The Jewish History of Futures (and Options)

From Torah to Today, Jews Have Led Way in Derivatives

OMG, CME: Leo Melamed (second left) rings the bell to start trading on the CME, by some measures the largest futures exchange in the world.
getty images
OMG, CME: Leo Melamed (second left) rings the bell to start trading on the CME, by some measures the largest futures exchange in the world.

By Gordon Haber

Published November 19, 2013, issue of November 22, 2013.
  • Print
  • Share Share
  • Single Page

Everyone’s heard of derivatives, options and futures, but the details of how they might save or destroy civilization are so daunting that the simple facts get lost.

Let’s get down to business: A derivative is a financial security (tradable itself) whose value is based on that of an underlying asset. In other words, instead of purchasing, say, 100 shares of Procter & Gamble, you can buy a “call option,” which gives you the right to buy the shares at a certain date and price, or to sell that right. You are in essence betting that the share price of P&G will rise, in which case the value of your option rises — but if it doesn’t, you’re only out the fee for the transaction, or “option premium.”

At this point (if you’re still reading), you might be thinking that the above is a simplification, and you would be right. You might also ask what this has to do with the Jews. The answer to this question is that there is nothing particularly “Jewish” about derivatives. However, given the strong historical associations between Jews and finance, it’s only natural that we would find Jews involved in such transactions.

The story begins with Torah, believe it or not. One financial historian argues that the first recorded instance of an option is in Genesis 29, when Jacob exchanges seven years of labor for the hand of Laban’s shapely daughter Rachel. It was also an early example of a bait and switch scheme — instead of the hot one, Jacob first got the mieskeyt, Leah.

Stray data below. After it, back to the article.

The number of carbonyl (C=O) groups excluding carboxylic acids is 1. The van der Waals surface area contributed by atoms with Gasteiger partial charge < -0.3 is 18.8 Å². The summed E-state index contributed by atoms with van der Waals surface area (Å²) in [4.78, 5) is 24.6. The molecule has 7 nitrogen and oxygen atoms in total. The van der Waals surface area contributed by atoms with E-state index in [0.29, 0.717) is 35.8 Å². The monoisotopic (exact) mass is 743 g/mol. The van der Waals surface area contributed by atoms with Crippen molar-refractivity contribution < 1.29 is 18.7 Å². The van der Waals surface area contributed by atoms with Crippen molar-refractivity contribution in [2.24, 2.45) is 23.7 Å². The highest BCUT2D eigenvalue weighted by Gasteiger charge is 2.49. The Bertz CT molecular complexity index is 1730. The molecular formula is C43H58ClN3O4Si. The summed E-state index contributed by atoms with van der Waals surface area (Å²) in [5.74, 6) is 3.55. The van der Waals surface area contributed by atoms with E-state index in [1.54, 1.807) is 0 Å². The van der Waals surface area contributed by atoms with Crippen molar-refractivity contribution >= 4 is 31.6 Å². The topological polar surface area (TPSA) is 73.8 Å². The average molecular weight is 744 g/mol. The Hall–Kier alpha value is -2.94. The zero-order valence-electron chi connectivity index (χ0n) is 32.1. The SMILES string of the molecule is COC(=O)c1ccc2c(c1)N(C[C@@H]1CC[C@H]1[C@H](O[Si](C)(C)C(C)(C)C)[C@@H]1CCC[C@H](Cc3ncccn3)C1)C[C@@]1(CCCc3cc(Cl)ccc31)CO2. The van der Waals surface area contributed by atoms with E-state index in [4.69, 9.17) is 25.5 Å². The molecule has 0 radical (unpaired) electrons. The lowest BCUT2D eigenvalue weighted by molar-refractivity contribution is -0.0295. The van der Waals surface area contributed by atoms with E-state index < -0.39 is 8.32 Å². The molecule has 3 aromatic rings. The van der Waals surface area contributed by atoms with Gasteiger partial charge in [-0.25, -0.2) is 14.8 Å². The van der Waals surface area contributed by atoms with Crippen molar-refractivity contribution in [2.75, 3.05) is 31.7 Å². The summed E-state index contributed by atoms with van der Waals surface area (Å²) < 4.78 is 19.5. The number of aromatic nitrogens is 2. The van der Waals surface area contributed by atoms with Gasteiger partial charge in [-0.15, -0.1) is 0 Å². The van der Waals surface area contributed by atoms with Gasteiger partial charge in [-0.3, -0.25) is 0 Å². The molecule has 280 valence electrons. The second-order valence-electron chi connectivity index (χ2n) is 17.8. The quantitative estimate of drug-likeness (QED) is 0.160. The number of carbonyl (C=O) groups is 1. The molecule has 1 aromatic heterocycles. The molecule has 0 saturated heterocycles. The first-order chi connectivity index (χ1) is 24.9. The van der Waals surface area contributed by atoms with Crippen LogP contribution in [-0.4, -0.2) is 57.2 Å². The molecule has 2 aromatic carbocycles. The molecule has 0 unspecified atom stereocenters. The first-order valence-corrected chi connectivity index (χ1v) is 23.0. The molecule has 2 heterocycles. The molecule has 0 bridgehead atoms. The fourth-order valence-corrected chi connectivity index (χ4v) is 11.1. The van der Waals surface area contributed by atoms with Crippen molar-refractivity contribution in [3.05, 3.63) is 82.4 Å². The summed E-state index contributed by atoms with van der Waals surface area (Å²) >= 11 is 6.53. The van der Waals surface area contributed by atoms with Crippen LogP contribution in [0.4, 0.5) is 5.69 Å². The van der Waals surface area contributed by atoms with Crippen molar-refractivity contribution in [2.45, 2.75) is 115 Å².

Derivatives were common in the ancient world. The dry air of Mesopotamia has preserved thousands of futures contracts — agreements to deliver commodities like wood or spices sometime in the future at a fixed price — recorded on cuneiform tablets or papyri. In his “Politics,” Aristotle (not a Jew) writes of Thales the Milesian (also not a Jew), who made a fortune by buying options on olive presses and then renting them out at higher prices.

But it seems safe to say that Jews brought derivative trading from Mesopotamia to the Roman Empire and, after the disastrous expulsions from Iberia, to the generally more secure and business-friendly cities of Northern Europe. In the 16th and 17th centuries, derivative trading flourished in places like Bruges, Antwerp and Amsterdam, with Jewish merchants and stockbrokers frequently in the mix.

One such broker was Joseph Penso de la Vega (1650-1692). De la Vega’s father was a converso who, after running afoul of the Inquisition, fled from Spain to Antwerp in order to openly practice Judaism. The family ended up in Amsterdam, where Joseph established himself as one of those enviable polymaths, a successful speculator and respected author of prose, poetry and plays in Spanish and Hebrew.

In 1688, de la Vega published his masterwork, “Confusión de Confusiones.” Written in Spanish, the book explains the inner workings of the Amsterdam Stock Exchange, including a number of forms of derivatives. De la Vega seems to have preferred options, considering them less risky than other forms of trading.

But “Confusión de Confusiones” is more than just a kind of early how-to manual. De la Vega had a novelist’s eye for the telling detail, describing the “unpleasant smells of perspiration” in the Exchange, the wheeling and dealing in Amsterdam coffee houses, wherein “one person takes chocolate, the others coffee, milk, and tea; and nearly everybody smokes while conversing.”

De la Vega seems to have been an honest sort, or at least the book gives that impression. He was clear-eyed about the dubious ethics of many traders. “The best and most agreeable aspect of the new business is that one can become rich without risk,” writes de le Vega, with no small irony. “Just as the Hebrews, when they are seriously ill, change their names in order to obtain relief, so a changing of name is sufficient for the speculator who finds himself in difficulties.”